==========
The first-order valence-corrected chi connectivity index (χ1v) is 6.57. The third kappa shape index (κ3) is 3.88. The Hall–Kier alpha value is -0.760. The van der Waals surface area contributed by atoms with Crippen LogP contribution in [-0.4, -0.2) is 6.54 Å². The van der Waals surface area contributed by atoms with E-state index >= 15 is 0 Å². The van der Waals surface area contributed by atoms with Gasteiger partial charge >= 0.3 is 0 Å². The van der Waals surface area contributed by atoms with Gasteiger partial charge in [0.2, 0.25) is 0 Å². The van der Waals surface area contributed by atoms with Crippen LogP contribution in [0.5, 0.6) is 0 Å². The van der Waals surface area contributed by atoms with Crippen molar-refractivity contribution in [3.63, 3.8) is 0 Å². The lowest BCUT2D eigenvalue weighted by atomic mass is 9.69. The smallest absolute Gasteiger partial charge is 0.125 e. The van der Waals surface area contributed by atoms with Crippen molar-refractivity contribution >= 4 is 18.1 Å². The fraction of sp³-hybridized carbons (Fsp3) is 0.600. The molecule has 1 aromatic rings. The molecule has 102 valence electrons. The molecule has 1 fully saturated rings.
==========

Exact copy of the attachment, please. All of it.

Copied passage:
The first-order valence-corrected chi connectivity index (χ1v) is 6.57. The third kappa shape index (κ3) is 3.88. The Hall–Kier alpha value is -0.760. The van der Waals surface area contributed by atoms with Crippen LogP contribution in [-0.4, -0.2) is 6.54 Å². The van der Waals surface area contributed by atoms with E-state index >= 15 is 0 Å². The van der Waals surface area contributed by atoms with Gasteiger partial charge >= 0.3 is 0 Å². The van der Waals surface area contributed by atoms with Gasteiger partial charge in [0.2, 0.25) is 0 Å². The van der Waals surface area contributed by atoms with Crippen LogP contribution in [0.5, 0.6) is 0 Å². The van der Waals surface area contributed by atoms with Crippen molar-refractivity contribution in [3.63, 3.8) is 0 Å². The lowest BCUT2D eigenvalue weighted by atomic mass is 9.69. The smallest absolute Gasteiger partial charge is 0.125 e. The van der Waals surface area contributed by atoms with Crippen molar-refractivity contribution >= 4 is 18.1 Å². The fraction of sp³-hybridized carbons (Fsp3) is 0.600. The molecule has 1 aromatic rings. The molecule has 102 valence electrons. The molecule has 1 fully saturated rings.